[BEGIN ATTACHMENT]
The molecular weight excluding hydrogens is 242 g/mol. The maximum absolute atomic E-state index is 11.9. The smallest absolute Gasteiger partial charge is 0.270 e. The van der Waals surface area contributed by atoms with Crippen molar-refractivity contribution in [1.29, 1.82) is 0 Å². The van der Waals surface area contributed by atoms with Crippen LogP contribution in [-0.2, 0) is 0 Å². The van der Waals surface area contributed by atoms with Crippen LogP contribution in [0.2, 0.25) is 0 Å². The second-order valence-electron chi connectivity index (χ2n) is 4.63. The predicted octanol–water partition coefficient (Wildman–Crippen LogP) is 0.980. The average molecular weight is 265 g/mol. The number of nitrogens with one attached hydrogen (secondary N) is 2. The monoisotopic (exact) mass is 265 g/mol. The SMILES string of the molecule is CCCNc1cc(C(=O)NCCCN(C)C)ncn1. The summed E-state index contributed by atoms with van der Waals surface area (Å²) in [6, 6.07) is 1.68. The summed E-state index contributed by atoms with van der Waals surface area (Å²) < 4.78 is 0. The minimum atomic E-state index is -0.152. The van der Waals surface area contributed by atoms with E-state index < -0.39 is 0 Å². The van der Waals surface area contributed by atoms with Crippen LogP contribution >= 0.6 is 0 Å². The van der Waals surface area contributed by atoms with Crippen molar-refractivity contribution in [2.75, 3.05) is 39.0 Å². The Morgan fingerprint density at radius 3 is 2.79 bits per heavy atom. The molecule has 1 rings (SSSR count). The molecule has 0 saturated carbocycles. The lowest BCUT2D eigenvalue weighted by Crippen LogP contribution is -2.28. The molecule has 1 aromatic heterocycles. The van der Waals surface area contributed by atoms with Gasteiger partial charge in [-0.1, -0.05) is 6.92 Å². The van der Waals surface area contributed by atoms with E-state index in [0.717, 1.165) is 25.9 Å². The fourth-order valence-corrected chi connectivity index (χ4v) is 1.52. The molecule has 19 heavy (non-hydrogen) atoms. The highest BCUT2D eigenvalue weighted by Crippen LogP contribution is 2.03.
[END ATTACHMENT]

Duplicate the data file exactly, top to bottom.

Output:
The molecular weight excluding hydrogens is 242 g/mol. The maximum absolute atomic E-state index is 11.9. The smallest absolute Gasteiger partial charge is 0.270 e. The van der Waals surface area contributed by atoms with Crippen molar-refractivity contribution in [1.29, 1.82) is 0 Å². The van der Waals surface area contributed by atoms with Crippen LogP contribution in [-0.2, 0) is 0 Å². The van der Waals surface area contributed by atoms with Crippen LogP contribution in [0.2, 0.25) is 0 Å². The second-order valence-electron chi connectivity index (χ2n) is 4.63. The predicted octanol–water partition coefficient (Wildman–Crippen LogP) is 0.980. The average molecular weight is 265 g/mol. The number of nitrogens with one attached hydrogen (secondary N) is 2. The monoisotopic (exact) mass is 265 g/mol. The SMILES string of the molecule is CCCNc1cc(C(=O)NCCCN(C)C)ncn1. The summed E-state index contributed by atoms with van der Waals surface area (Å²) in [6, 6.07) is 1.68. The summed E-state index contributed by atoms with van der Waals surface area (Å²) < 4.78 is 0. The minimum atomic E-state index is -0.152. The van der Waals surface area contributed by atoms with E-state index < -0.39 is 0 Å². The van der Waals surface area contributed by atoms with Crippen LogP contribution >= 0.6 is 0 Å². The van der Waals surface area contributed by atoms with Crippen molar-refractivity contribution in [2.75, 3.05) is 39.0 Å². The Morgan fingerprint density at radius 3 is 2.79 bits per heavy atom. The molecule has 1 rings (SSSR count). The molecule has 0 saturated carbocycles. The lowest BCUT2D eigenvalue weighted by Crippen LogP contribution is -2.28. The molecule has 1 aromatic heterocycles. The van der Waals surface area contributed by atoms with Gasteiger partial charge in [-0.1, -0.05) is 6.92 Å². The van der Waals surface area contributed by atoms with E-state index in [0.717, 1.165) is 25.9 Å². The fourth-order valence-corrected chi connectivity index (χ4v) is 1.52. The molecule has 19 heavy (non-hydrogen) atoms. The highest BCUT2D eigenvalue weighted by Crippen LogP contribution is 2.03.